One of my favorite holidays is St. Joseph’s Day, March 19. It is a day to honor Joseph, the husband of Mary who gave birth to Jesus. It is also known as the Italian Father’s Day, a day to celebrate the good father who sustains us like bread.
My mom used to say, “He is like a piece of bread,” to describe a good man who provided for his family. And in fact, bread is the very symbol of St. Joseph. A simple nourishing food called the staff of life, it plays a central role in celebrating this saint: Celebrants place loaves of bread on the altars of St. Joseph.
On St. Joseph’s Day, Southern Italians and Sicilians traditionally serve bread-based dishes like pasta with breadcrumbs. This dish consists of breadcrumbs (also known as “poor man’s cheese”) sautéed in olive oil with a bit of salt pepper and parsley to which al dente pasta is added. The breadcrumbs represent the sawdust of Joseph the carpenter. A very simple, yet symbolic dish.
Another dish that I think would work for St. Joseph’s Day is my great-great-grandmother Caterina’s bread soup. It’s just water from cooked beans poured over crusty bread. Just add few fresh spring greens for a wonderful, basic soup that is nourishing and satisfying. You could also serve whole loaves filled with artichoke or spinach dip.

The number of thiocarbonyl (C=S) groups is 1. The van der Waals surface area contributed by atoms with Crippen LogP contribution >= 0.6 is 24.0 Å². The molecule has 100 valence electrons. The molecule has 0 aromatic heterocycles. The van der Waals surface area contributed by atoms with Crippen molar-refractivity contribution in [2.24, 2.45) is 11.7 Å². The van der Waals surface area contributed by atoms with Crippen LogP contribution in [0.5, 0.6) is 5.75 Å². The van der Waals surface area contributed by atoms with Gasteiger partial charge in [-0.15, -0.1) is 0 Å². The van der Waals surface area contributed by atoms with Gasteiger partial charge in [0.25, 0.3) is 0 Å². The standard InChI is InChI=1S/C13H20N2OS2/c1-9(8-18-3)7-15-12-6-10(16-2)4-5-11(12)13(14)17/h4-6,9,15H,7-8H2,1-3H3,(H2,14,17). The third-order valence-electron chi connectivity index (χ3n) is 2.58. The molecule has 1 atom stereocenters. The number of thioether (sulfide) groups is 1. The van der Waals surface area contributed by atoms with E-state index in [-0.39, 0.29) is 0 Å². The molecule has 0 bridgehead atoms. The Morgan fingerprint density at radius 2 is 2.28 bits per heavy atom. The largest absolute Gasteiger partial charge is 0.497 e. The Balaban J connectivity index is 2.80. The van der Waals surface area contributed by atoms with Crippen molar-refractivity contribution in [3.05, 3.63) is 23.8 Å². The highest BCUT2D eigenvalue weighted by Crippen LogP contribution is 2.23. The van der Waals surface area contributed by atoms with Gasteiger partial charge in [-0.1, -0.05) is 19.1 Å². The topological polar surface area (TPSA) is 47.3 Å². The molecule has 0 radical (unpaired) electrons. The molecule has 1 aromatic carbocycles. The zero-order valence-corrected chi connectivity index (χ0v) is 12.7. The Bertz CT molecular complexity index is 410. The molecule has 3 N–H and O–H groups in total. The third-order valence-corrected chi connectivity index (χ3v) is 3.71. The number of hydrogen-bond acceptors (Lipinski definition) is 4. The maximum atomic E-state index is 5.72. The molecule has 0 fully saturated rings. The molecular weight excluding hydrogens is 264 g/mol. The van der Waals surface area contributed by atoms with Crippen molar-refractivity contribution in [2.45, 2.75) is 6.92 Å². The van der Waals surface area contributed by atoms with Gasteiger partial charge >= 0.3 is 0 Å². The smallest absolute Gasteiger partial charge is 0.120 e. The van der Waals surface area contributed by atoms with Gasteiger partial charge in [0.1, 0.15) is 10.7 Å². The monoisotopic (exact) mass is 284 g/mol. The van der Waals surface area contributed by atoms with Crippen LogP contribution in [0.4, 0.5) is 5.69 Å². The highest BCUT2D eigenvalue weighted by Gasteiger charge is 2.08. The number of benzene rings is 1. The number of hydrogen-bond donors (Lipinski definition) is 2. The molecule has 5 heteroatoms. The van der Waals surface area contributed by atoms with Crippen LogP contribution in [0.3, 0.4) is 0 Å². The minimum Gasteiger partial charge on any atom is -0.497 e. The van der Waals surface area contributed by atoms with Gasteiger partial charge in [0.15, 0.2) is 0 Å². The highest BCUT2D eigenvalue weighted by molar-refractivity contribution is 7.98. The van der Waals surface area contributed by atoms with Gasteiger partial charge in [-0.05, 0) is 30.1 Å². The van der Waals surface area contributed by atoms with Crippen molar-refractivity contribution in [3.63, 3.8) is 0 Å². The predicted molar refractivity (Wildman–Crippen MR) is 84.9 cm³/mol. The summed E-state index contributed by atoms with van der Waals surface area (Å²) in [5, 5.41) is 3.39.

Focaccia bread with roasted veggies is another option that’s both meat- and dairy-free. This time of the year, while I am celebrating Lent, eating less meat and dairy is important for me. And when the food is this yummy, giving up these items is not hard at all!
I know that these days, we shy away from carbs, but for thousands of years of human history, bread was the main source of sustenance. I think that it is good to remember the role that humble bread played in our history. And while we are at it, let’s thank the good men in our lives, who “like a piece of bread” offer support and sustenance.